The invisible load of motherhood

Andrea Huls
4 min readSep 7, 2023

I love being a mom, but I don’t love the loneliness that has come with it.

A mother caressing her baby in the master bedroom. Both reflected in a large mirror on the dressing table.
Photography by Andrzej Witek

A tiny hand pulls my hair and the other eagerly slaps my face.

Baah ba ba! Ba ba ba!

Time to wake up mama! My little redhead baby is wide awake and ready for some action. It’s not even 7 AM.

I, on the other hand, want just five more minutes in bed, five more minutes I rarely get.

The smell of poo hits me right away. I get out of bed and grab all the essentials.

Changing my 9-month-old baby turns into a wrestling match. Who knew babies could be so strong?

Mamiiiiiiiiiiiiiiiii! Maaaaamiiiiiiiiii!!!!

Oh, now, that’s my toddler. Now there are two of them.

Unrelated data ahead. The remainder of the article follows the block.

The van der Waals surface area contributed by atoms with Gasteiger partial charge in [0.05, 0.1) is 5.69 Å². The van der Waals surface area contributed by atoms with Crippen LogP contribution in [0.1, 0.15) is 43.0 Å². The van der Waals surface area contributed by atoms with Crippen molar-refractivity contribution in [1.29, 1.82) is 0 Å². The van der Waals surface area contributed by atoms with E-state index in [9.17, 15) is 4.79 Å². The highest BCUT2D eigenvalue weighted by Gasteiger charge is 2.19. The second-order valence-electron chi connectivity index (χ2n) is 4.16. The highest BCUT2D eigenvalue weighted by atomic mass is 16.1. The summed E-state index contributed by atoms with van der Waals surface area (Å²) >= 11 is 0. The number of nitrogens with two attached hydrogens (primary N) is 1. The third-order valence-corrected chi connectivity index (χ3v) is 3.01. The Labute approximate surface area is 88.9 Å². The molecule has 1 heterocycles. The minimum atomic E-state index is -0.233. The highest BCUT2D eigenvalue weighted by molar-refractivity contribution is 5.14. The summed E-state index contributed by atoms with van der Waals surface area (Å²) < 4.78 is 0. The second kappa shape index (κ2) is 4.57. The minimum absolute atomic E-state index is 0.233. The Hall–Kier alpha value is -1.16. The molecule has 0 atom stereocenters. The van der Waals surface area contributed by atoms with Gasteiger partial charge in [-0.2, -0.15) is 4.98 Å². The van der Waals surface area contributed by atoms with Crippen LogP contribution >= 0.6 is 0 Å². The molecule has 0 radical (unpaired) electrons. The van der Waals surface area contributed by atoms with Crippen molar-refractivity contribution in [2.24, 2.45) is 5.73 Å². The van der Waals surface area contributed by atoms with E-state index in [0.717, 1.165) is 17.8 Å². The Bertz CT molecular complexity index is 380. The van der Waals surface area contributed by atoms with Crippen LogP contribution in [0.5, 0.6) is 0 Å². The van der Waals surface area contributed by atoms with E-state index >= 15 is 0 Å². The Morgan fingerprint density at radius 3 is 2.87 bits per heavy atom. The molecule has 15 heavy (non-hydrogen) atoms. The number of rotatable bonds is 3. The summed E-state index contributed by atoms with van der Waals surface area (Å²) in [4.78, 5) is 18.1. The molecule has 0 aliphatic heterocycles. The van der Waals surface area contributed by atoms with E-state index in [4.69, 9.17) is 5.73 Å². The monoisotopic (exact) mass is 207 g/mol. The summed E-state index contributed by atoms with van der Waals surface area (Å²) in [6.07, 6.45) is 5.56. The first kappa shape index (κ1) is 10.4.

Mamiiiii I want cereaaaaaaallllllllllll!!!!!

Morning sweetheart! I say in a soft and happy voice.

Mami, I want cereal. I want my cereal. I want milk.

Off we go. I enter the kitchen, baby on one arm, my 3-year-old jumping around me. With cereal on hand, I tell my oldest to grab his bowl and spoon. Next, the milk. Not too hot, not too cold.

Meanwhile, hubby gets the backpack and school lunch ready.

In a split second…

Noooooo! Buahhhhhh!!

Screaming. Tears. Red face. The end of the world. What happened? My toddler spilled a tiny bit of milk on his hand.

I take a deep breath and reach for a napkin. I validate his emotion. We clean up. All is good again. Until it’s not. He wants the blue socks with the dots, not the stripes. This is important. It might seem silly, but to my child, it’s a crisis. We put out this fire until there’s another one. And so on.

Baby starts to complain too, he’s hungry. I’m breastfeeding and I feel his tiny teeth pull my nipple. Ouch. To show him it’s not okay, I hide my breast. We try again. He bites again. He smiles. For him it’s a game, for me, it’s rather painful. We start over one last time. He laughs and looks at me with his big blue eyes. Finally, he focuses on eating.

This is just the beginning of my day.



Andrea Huls

Writer, documentary filmmaker, photographer, feminist, mother, and much more.